Doctor’s announcement comes as presidential candidate’s departure from 9/11 memorial raises questions about her health.
Hillary Clinton has been diagnosed with pneumonia, her personal doctor announced, after the US Democratic presidential candidate fell ill at a 9/11 memorial.
The episode has renewed focus on her health less than two months before an election.
She was diagnosed on Friday, the doctor said, but her condition was not made public until Sunday afternoon. Hours earlier, a video was posted on social media, apparently showing Clinton stumbling and her knees buckling, before being helped by aides into a black van leaving the site of the September 11, 2001 attack in New York.
She was taken to her daughter Chelsea’s home in the city and appeared on her own about two hours later, wearing sunglasses and telling reporters that she was "feeling great."
The temperature in New York was about 27 degrees Celsius, combined with high humidity.
Clinton wore a high-collared shirt and a dark suit during the memorial honouring the nearly 3,000 people killed in the September 11, 2001 attacks.
Democratic Congressman Joe Crowley told reporters that it was "stiflingly hot", and he himself had to leave the ceremony.
Clinton’s doctor, Lisa Bardack, said in a statement that the veteran politician has been experiencing a cough related to allergies and that an examination on Friday showed it was pneumonia.
"She was put on antibiotics and advised to rest and modify her schedule. While at this morning’s event, she became overheated and dehydrated. I have just examined her and she is now re-hydrated and recovering nicely," Bardack said.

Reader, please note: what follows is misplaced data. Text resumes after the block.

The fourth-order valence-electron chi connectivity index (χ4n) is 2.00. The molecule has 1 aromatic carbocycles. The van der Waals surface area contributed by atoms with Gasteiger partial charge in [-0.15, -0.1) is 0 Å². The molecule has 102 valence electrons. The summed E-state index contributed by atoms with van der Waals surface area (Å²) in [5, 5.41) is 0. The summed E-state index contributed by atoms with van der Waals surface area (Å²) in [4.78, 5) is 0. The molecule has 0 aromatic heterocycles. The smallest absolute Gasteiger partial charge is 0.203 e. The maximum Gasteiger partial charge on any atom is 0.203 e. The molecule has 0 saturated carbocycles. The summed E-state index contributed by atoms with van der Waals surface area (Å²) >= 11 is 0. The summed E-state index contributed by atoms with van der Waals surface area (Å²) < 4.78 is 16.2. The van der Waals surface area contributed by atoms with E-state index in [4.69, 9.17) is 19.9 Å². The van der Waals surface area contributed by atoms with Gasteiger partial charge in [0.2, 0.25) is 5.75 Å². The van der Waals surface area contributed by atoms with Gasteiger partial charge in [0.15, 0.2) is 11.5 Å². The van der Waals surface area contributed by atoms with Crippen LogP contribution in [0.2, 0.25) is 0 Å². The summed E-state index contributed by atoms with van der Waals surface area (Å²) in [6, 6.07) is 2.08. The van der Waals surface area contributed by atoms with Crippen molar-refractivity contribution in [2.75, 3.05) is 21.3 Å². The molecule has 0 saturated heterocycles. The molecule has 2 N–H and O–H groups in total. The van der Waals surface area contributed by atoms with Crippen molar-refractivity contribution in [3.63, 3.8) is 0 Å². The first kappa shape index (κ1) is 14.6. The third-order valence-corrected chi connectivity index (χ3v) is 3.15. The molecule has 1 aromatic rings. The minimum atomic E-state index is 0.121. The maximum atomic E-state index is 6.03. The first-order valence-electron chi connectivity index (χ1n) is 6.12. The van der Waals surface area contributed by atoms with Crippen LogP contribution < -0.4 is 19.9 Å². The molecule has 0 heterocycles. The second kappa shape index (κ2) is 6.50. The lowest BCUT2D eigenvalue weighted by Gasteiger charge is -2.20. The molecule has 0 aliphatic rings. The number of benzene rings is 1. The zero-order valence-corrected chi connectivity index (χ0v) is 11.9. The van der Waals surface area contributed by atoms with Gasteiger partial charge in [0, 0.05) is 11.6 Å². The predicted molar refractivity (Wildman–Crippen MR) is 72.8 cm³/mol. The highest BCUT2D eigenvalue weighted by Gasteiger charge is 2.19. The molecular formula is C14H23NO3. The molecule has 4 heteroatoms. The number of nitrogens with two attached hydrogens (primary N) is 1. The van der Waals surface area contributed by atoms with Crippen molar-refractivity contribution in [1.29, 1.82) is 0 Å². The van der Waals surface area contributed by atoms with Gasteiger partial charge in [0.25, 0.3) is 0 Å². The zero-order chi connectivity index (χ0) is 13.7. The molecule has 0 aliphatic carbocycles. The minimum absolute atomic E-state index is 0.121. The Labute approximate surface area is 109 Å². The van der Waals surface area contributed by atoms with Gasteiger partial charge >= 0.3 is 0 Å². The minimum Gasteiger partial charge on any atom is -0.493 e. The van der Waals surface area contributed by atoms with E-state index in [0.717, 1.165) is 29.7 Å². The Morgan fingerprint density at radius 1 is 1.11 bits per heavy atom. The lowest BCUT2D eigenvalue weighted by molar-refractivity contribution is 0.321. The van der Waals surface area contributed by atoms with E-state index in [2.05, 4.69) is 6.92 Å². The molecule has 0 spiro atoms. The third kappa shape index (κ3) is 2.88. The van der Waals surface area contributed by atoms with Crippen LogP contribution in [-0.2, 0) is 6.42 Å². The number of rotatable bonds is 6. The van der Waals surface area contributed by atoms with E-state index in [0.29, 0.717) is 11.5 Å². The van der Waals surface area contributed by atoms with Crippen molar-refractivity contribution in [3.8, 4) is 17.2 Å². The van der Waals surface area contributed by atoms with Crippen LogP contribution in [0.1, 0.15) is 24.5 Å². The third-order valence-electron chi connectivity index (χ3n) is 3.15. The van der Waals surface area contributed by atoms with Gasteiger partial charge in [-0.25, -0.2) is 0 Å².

It was not yet clear whether Clinton would travel to California as planned on Monday to attend campaign and fundraising events.
Al Jazeera’s Kimberly Halkett, reporting from Washington DC, said Clinton’s health would now become a "major issue" in the lead-up to the election, "elevated from the ranks of conspiracies to a legitimate campaign issue".
She noted that Sunday’s event was Clinton’s second health-related incident in a week.
’Fit to serve’
Clinton’s speech at a campaign rally on Labour Day in Cleveland was interrupted by a coughing spell. During the speech, she quipped, "Every time I think about Trump I get allergic." She then resumed her speech.
Republican rival Donald Trump and his supporters have been hinting at potential health issues for months, questioning Clinton’s stamina when she takes routine days off the campaign trail and reviving questions about a concussion she sustained in December 2012 after fainting. Her doctor attributed that episode to a stomach virus and dehydration.
Clinton’s doctor reported she is fully recovered from the concussion, which led to temporary double vision and discovery of a blood clot in a vein in the space between her brain and skull.
Clinton also has experienced deep vein thrombosis, a clot usually in the leg, and takes the blood thinner Coumadin to prevent new clots.
Trump attended the same event marking the 15th anniversary of the 9/11 attacks. Asked by a reporter about Clinton’s health incident, Trump said, "I don’t know anything".
Past presidential candidates have released much more detailed information about their health than either Trump, 70, or Clinton, 68.
For example, John McCain, the failed 2008 Republican presidential nominee, allowed reporters to see 1,173 pages of medical records after concerns were raised about a cancer scare.
In a letter released by her doctor in July 2015, Clinton was described as being in "excellent health" and "fit to serve" in the White House. It noted that her current medical conditions include hyperthyroidism and seasonal pollen allergies.
Trump has also been under pressure to release detailed information on his health and medical history.
Instead, in December, Trump’s doctor wrote in a short letter that was made public that his blood pressure and laboratory results "were astonishingly excellent" and that he would be "the healthiest individual ever elected to the presidency".